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What can a business say about social media? Some consider social media a tool with tremendous opportunity to reach consumers, while others are not even sure how to approach social media strategy. Regardless, businesses agree that social media is as much of a mystery as it is a necessity. There is no specific algorithm to being successful, and there is no post guaranteed to keep a brand relevant. Success varies with content generated and shared, but is highly dependent upon reactions and engagement from consumers.
According to Fortune, within the next five years businesses are projected to allocate upwards of 25% of a marketing budget to social media strategy and content generation. Currently, about 9% of budgets are dedicated to social media. The trick, both for the present and the future, is finding where these dollars are making a difference. Upon evaluation, many company marketers struggle to see and articulate where their social media dollars made an impact.
That is not to say their efforts failed. The results, or lack thereof, are interpreted as reflections of how quickly social media progresses. To an extent, social media changes hour-by-hour, and it becomes the challenge of the company to match speed. So, all this being said, how do businesses stand to work with, rather than struggle against, the breakneck speed of social media as it changes in 2015?
1) Focus on optimization – Social media is not just a constant output of new information, it’s about the value of information and the ability to retain consumer attention and loyalty. Rather than spending money on continually producing new campaigns, companies are looking to using metrics, which allows for efficient analysis of social media efforts. Sites like VidYard, SocialRank Index, Google Analytics, and Nimble monitor the impact of social media over the course of time, as well as offer comparisons to competition.
2) Focus on personalization – Catering to the specific needs of consumers is paramount to utilizing social media in 2015, as targeting audiences through larger traditional media, such as TV, is no longer an efficient use of resources. Ads specific to consumers’ personal search history or purchase habits already pop up on popular social media, like Facebook, but the new wave of strategy deals with personalization across devices. New advertising and social media obstacles include transferring advertisements from tablet to computer, as well as effectively using real time customer data to make the sale.
3) Focus on mobile compatibility – Once considered the second stage of advertising, mobile as a platform is predicted to come into its own in 2015. It is no secret that society is moving to mobile, with people on or using their phone almost every hour of the day. What does that mean for advertising? Independent strategies for independent devices, each with their own unique merit. Easy-to-navigate interfaces and interactive content will define who stands out in the mobile realm.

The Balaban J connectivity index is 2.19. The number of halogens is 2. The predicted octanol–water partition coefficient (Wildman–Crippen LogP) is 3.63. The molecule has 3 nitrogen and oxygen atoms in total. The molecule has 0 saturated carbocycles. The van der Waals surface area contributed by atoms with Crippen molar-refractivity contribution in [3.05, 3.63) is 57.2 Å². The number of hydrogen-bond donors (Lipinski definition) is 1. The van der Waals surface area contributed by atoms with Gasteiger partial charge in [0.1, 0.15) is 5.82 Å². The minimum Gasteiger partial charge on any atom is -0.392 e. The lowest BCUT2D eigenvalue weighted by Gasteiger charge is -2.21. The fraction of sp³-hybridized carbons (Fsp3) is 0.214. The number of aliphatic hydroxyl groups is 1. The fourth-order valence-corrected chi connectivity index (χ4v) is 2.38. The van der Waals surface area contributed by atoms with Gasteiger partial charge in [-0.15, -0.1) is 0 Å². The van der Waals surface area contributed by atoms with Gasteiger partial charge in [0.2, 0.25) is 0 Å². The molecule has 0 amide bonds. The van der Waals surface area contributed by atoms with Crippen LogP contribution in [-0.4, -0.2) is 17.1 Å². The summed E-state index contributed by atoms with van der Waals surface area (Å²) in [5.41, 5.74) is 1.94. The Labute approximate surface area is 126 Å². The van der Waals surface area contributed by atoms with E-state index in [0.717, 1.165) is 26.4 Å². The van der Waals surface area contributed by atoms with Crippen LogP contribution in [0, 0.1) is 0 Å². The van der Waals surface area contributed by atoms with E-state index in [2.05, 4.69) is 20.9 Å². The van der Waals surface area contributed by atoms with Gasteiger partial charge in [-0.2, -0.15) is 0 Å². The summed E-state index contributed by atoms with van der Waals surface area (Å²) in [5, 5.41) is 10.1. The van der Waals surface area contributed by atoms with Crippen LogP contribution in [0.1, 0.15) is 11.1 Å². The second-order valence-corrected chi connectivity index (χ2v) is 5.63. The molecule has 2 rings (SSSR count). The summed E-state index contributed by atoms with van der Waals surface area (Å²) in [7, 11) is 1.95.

While strategies may differ, there is no mistaking the domination of social media as a main component in marketing for the year ahead. With the ability to reach an almost unlimited number of people, the flexibility to execute multimedia campaigns, and the capacity to be analyzed for effectiveness, social media remains a rapidly growing powerhouse in business strategy.
It’s that time of year again. Yesterday millions gathered ‘round with friends and loved ones to eat, drink, cheer and - most importantly - to see some of the best television advertisements of the 2015 year.
One trend we saw this year was the early release of brands’ prized commercials on social media. Not only was this exceptionally effective in creating pre-game media buzz, but also it kept ad junkies on the lookout for each brands’ big debut during the game.
Something unexpected this year was that we saw a 25 percent slip in the use of social media hashtags (from a record 75 percent down to a measly 50 percent). What does this mean? Perhaps advertisers weren’t impressed with the turnout from previous years. Or perhaps it was affected by the ratio of humor to emotional messages we saw featured in 2015’s Super Bowl advertising.
The usual big players showed up with a bang; Budweiser, Dove, T-Mobile and Doritos. More impressively, over 15 first-time Super Bowl advertisers were featured during this year’s game, the most since 2000. Below are a few of our favorite campaigns. Share your favorite in the comments below or by posting the video on our Facebook page.
Loctite: “Positive Feelings”
What a creative and humorous way to sell super glue. No one will ever look at this product the same way again . . .
Nationwide: “Invisible Mindy”
While some may claim that featuring celebrities is an advertising “cheap trick,” Mindy Kaling’s TV persona Dr. Mindy Lahiri was the perfect character to portray the “invisible customer” longing for good service.
BMW: “Newfangled Idea”
It’s hard to remember a time when the internet was a new discovery. And who knows, maybe BMW i3 is the NEW internet?
Last but certainly not least, the cut #LikeAGirl ad. If you follow our blog and Facebook page, you may remember that we featured this campaign as a case study when Always released the video last summer. We are thrilled to have been ahead of the trends on this one in recognizing the creative talent, powerful message and exceptional execution of this inspirational campaign.
Photo Credit: Elvert Barnes
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